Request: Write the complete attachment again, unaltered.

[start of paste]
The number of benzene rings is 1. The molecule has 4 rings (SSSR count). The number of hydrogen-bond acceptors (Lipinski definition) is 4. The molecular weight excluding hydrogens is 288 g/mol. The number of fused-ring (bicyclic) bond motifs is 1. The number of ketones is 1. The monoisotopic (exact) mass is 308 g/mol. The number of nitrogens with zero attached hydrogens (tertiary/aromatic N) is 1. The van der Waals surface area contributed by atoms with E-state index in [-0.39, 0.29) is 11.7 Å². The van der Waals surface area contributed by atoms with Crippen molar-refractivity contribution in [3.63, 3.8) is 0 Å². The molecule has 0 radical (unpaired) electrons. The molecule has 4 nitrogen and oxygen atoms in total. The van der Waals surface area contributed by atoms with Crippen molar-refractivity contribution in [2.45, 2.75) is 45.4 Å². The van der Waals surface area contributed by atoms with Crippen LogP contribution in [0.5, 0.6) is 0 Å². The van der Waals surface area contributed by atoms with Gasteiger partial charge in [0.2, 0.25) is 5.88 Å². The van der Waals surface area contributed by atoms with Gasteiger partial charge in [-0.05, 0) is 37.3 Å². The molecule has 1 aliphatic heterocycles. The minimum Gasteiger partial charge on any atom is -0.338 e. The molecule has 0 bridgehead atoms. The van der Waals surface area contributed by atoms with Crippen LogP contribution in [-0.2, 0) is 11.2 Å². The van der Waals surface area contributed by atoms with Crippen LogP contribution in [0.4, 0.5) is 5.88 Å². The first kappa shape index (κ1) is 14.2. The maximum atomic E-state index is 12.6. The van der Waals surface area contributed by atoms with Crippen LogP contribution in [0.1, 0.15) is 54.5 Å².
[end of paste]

The number of benzene rings is 1. The molecule has 4 rings (SSSR count). The number of hydrogen-bond acceptors (Lipinski definition) is 4. The molecular weight excluding hydrogens is 288 g/mol. The number of fused-ring (bicyclic) bond motifs is 1. The number of ketones is 1. The monoisotopic (exact) mass is 308 g/mol. The number of nitrogens with zero attached hydrogens (tertiary/aromatic N) is 1. The van der Waals surface area contributed by atoms with E-state index in [-0.39, 0.29) is 11.7 Å². The van der Waals surface area contributed by atoms with Crippen molar-refractivity contribution in [3.63, 3.8) is 0 Å². The molecule has 0 radical (unpaired) electrons. The molecule has 4 nitrogen and oxygen atoms in total. The van der Waals surface area contributed by atoms with Crippen molar-refractivity contribution in [2.45, 2.75) is 45.4 Å². The van der Waals surface area contributed by atoms with Crippen LogP contribution in [0.5, 0.6) is 0 Å². The van der Waals surface area contributed by atoms with Gasteiger partial charge in [0.2, 0.25) is 5.88 Å². The van der Waals surface area contributed by atoms with Gasteiger partial charge in [-0.05, 0) is 37.3 Å². The molecule has 1 aliphatic heterocycles. The minimum Gasteiger partial charge on any atom is -0.338 e. The molecule has 0 bridgehead atoms. The van der Waals surface area contributed by atoms with Crippen LogP contribution in [-0.2, 0) is 11.2 Å². The van der Waals surface area contributed by atoms with Crippen LogP contribution in [0.4, 0.5) is 5.88 Å². The first kappa shape index (κ1) is 14.2. The maximum atomic E-state index is 12.6. The van der Waals surface area contributed by atoms with Crippen LogP contribution in [0.1, 0.15) is 54.5 Å².